Tuesday, January 5, 2010

Nicholas-Lewis vs Comelec

Chester Cabalza recommends his visitors to please read the original & full text of the case cited. Xie xie!

Nicholas-Lewis v. Comelec
G.R. No. 162759, August 4, 2006


Petitioners are successful applicants for recognition of Philippine citizenship under R.A. 9225 which accords to such applicants the right of suffrage, among others. Long before the May 2004 national and local elections, petitioners sought registration and certification as "overseas absentee voter" only to be advised by the Philippine Embassy in the United States that, per a COMELEC letter to the Department of Foreign Affairs dated September 23, 2003, they have yet no right to vote in such elections owing to their lack of the one-year residence requirement prescribed by the Constitution. The same letter, however, urged the different Philippine posts abroad not to discontinue their campaign for voter’s registration, as the residence restriction adverted to would contextually affect merely certain individuals who would likely be eligible to vote in future elections.

Faced with the prospect of not being able to vote in the May 2004 elections owing to the COMELEC's refusal to include them in the National Registry of Absentee Voters, petitioner Nicolas-Lewis et al., filed on April 1, 2004 this petition for certiorari and mandamus.

On May 10, 2004 elections, or on April 30, 2004, the COMELEC filed a Comment, therein praying for the denial of the petition. As may be expected, petitioners were not able to register let alone vote in said elections.

On May 20, 2004, the Office of the Solicitor General (OSG) filed a Manifestation (in Lieu of Comment), therein stating that “all qualified overseas Filipinos, including dual citizens who care to exercise the right of suffrage, may do so” , observing, however, that the conclusion of the 2004 elections had rendered the petition moot and academic. The holding of the 2004 elections had, as the OSG pointed out, indeed rendered the petition moot and academic, but insofar only as petitioners’ participation in such political exercise is concerned. The broader and transcendental issue tendered or subsumed in the petition, i.e., the propriety of allowing “duals” to participate and vote as absentee voter in future elections, however, remains unresolved.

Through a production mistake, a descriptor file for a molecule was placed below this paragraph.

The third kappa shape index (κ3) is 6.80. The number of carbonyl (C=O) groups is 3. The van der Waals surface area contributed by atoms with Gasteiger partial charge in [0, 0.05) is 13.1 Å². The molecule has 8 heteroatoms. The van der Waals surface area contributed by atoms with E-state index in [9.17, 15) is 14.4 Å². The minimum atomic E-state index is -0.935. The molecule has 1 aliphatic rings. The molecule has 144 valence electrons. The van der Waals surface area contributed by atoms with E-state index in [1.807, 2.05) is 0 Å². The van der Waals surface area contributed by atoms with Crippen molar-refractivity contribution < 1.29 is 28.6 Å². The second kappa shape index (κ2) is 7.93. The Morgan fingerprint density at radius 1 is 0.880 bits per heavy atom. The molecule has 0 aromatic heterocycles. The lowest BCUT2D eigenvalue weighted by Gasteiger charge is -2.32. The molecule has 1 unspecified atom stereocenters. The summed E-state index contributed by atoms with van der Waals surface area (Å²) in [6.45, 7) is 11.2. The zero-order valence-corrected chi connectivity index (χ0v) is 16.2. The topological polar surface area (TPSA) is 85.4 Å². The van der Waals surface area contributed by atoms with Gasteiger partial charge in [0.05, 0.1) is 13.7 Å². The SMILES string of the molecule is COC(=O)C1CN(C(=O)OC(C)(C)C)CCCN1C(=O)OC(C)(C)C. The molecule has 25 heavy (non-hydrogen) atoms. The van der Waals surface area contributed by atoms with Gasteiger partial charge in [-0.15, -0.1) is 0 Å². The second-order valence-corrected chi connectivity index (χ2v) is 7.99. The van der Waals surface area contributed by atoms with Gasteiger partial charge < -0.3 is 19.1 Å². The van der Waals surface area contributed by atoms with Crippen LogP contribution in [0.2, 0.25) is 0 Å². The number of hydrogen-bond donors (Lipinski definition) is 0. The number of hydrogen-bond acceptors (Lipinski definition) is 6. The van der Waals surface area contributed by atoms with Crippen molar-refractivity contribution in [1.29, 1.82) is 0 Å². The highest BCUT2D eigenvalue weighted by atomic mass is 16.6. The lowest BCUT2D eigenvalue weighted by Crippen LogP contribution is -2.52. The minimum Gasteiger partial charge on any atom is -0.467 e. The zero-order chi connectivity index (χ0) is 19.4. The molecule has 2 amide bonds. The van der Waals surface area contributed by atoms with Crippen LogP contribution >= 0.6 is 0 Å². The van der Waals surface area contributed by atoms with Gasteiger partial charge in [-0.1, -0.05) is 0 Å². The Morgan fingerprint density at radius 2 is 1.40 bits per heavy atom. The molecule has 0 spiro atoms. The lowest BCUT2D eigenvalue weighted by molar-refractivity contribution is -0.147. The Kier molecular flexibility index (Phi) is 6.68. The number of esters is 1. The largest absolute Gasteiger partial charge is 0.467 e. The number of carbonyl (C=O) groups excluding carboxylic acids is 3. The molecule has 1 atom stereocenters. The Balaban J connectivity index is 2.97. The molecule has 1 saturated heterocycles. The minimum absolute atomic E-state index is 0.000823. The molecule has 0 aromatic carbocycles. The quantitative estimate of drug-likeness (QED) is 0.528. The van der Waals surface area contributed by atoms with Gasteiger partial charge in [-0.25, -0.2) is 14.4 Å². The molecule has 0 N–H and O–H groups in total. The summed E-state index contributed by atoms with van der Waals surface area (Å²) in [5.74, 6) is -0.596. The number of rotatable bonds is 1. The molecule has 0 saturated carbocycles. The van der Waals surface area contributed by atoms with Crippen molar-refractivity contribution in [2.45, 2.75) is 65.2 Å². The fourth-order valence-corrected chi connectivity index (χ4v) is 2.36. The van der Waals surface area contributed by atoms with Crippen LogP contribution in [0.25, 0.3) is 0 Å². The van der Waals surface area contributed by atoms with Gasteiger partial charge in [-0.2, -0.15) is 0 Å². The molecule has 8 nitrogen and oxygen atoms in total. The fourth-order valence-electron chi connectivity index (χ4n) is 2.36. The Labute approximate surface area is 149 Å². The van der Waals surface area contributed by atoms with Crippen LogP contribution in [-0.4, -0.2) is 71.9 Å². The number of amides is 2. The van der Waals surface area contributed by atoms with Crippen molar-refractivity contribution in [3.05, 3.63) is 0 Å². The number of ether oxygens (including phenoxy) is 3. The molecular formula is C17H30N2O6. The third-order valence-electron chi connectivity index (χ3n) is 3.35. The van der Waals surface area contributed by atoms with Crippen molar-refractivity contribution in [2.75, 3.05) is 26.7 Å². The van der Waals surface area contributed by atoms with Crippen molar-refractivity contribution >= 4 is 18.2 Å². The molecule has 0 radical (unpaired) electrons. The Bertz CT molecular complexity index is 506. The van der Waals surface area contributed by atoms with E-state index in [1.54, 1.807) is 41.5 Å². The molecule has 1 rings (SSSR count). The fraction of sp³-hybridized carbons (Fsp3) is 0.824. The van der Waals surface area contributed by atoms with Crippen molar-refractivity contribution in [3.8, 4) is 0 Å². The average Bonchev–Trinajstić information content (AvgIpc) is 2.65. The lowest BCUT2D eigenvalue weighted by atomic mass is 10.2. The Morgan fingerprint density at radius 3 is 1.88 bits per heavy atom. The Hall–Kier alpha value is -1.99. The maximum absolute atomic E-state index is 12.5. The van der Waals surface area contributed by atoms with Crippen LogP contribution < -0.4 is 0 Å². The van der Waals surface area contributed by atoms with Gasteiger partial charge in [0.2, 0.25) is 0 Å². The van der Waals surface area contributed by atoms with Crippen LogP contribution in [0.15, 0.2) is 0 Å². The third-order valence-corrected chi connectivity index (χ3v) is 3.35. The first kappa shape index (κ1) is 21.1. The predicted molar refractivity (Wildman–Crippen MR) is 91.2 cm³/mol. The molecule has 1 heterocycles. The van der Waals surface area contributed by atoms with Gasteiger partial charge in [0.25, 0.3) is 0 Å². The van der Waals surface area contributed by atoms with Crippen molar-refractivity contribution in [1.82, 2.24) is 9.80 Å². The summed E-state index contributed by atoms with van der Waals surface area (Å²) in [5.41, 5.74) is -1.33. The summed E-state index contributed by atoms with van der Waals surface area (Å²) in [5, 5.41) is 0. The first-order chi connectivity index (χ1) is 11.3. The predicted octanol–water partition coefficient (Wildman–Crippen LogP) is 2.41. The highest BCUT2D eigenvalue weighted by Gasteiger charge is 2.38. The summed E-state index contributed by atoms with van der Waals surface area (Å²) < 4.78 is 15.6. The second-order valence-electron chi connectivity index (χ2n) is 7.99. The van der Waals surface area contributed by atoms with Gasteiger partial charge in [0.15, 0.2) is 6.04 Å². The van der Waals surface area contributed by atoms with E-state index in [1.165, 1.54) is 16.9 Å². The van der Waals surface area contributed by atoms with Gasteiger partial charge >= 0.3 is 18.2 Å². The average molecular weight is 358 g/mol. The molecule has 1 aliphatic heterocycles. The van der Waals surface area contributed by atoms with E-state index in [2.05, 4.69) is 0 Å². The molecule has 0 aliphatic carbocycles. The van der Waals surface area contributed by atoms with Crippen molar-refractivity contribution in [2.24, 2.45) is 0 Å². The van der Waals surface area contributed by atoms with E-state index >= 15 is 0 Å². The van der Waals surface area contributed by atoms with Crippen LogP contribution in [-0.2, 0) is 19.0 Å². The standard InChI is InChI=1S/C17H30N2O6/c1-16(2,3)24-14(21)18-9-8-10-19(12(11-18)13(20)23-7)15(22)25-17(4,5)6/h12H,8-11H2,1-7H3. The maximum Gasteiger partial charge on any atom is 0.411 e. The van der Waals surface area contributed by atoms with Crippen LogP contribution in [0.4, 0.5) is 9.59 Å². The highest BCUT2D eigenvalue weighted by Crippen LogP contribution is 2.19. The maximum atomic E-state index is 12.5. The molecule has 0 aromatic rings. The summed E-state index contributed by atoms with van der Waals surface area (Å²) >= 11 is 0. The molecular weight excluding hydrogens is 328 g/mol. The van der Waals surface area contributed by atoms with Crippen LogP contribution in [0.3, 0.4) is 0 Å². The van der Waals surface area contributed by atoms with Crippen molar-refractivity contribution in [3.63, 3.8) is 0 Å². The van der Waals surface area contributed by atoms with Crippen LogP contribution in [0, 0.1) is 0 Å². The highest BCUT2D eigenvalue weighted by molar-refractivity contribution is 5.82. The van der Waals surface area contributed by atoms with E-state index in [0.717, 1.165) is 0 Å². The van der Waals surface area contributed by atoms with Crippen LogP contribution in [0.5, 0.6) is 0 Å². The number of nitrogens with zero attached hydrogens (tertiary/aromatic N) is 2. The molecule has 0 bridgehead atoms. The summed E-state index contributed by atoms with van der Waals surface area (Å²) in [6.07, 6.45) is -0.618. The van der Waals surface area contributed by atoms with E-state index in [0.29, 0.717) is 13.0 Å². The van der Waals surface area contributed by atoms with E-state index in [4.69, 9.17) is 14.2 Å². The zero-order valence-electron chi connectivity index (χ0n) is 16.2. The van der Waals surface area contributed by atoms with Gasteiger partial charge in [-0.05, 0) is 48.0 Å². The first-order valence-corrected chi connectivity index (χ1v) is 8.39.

Whether the petitioners and others who have retained and/or reacquired Philippine citizenship pursuant to R.A. 9225 may vote as absentee voter under R.A. 9189?


The Court resolves the poser in the affirmative, and thereby accords merit to the petition.

In a nutshell, Section 1 of Article V of the Constitution prescribes residency requirement as a general eligibility factor for the right to vote. On the other hand, Section 2 authorizes Congress to devise a system wherein an absentee may vote, implying that a non resident may, as an exception to the residency prescription in the preceding section, be allowed to vote.

In response to its above mandate, Congress enacted R.A. 9189 - the OAVL - identifying in its Section 4 who can vote under it. Section 5 lists those who cannot avail themselves of the absentee voting mechanism. However, Section 5(d) of the enumeration respecting Filipino immigrants and permanent residents in another country opens an exception and qualifies the disqualification rule. Section 5(d) would, however, face a constitutional challenge on the ground. As may be recalled, the Court upheld the constitutionality of Section 5(d) of R.A. 9189.

Soon after Section 5(d) of R.A. 9189 passed the test of constitutionality, Congress enacted R.A. 9225. After what appears to be a successful application for recognition of Philippine citizenship under R.A. 9189, petitioners now invoke their right to enjoy political rights, specifically the right of suffrage, pursuant to Section 5 thereof.

As may be noted, there is no provision in the dual citizenship law - R.A. 9225 - requiring "duals" to actually establish residence and physically stay in the Philippines first before they can exercise their right to vote. On the contrary, R.A. 9225, in implicit acknowledgment that “duals” are most likely non-residents, grants under its Section 5(1) the same right of suffrage as that granted an absentee voter under R.A. 9189. It cannot be overemphasized that R.A. 9189 aims, in essence, to enfranchise as much as possible all overseas Filipinos who, save for the residency requirements exacted of an ordinary voter under ordinary conditions, are qualified to vote.

Accordingly, the Court rules and so holds that those who retain or re acquire Philippine citizenship under Republic Act No. 9225, the Citizenship Retention and Re Acquisition Act of 2003, may exercise the right to vote under the system of absentee voting in Republic Act No. 9189, the Overseas Absentee Voting Act of 2003.

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